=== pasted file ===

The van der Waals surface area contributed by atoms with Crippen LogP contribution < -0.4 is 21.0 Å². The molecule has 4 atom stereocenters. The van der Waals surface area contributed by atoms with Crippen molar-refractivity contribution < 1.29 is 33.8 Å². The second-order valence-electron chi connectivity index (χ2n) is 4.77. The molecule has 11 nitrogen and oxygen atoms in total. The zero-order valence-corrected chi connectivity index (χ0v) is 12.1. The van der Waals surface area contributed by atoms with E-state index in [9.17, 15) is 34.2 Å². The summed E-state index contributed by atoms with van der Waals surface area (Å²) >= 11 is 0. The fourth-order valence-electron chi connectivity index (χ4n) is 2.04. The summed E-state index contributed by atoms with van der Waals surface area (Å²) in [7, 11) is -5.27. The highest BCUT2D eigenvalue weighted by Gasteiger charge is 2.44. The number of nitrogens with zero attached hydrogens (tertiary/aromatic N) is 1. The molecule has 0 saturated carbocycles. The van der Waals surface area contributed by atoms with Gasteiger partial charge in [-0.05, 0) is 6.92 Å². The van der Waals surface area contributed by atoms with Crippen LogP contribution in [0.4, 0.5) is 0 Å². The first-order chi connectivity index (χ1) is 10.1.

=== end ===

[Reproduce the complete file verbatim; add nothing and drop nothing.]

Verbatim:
The van der Waals surface area contributed by atoms with Crippen LogP contribution < -0.4 is 21.0 Å². The molecule has 4 atom stereocenters. The van der Waals surface area contributed by atoms with Crippen molar-refractivity contribution < 1.29 is 33.8 Å². The second-order valence-electron chi connectivity index (χ2n) is 4.77. The molecule has 11 nitrogen and oxygen atoms in total. The zero-order valence-corrected chi connectivity index (χ0v) is 12.1. The van der Waals surface area contributed by atoms with E-state index in [9.17, 15) is 34.2 Å². The summed E-state index contributed by atoms with van der Waals surface area (Å²) >= 11 is 0. The fourth-order valence-electron chi connectivity index (χ4n) is 2.04. The summed E-state index contributed by atoms with van der Waals surface area (Å²) in [7, 11) is -5.27. The highest BCUT2D eigenvalue weighted by Gasteiger charge is 2.44. The number of nitrogens with zero attached hydrogens (tertiary/aromatic N) is 1. The molecule has 0 saturated carbocycles. The van der Waals surface area contributed by atoms with Gasteiger partial charge in [-0.05, 0) is 6.92 Å². The van der Waals surface area contributed by atoms with Crippen LogP contribution in [0.4, 0.5) is 0 Å². The first-order chi connectivity index (χ1) is 10.1.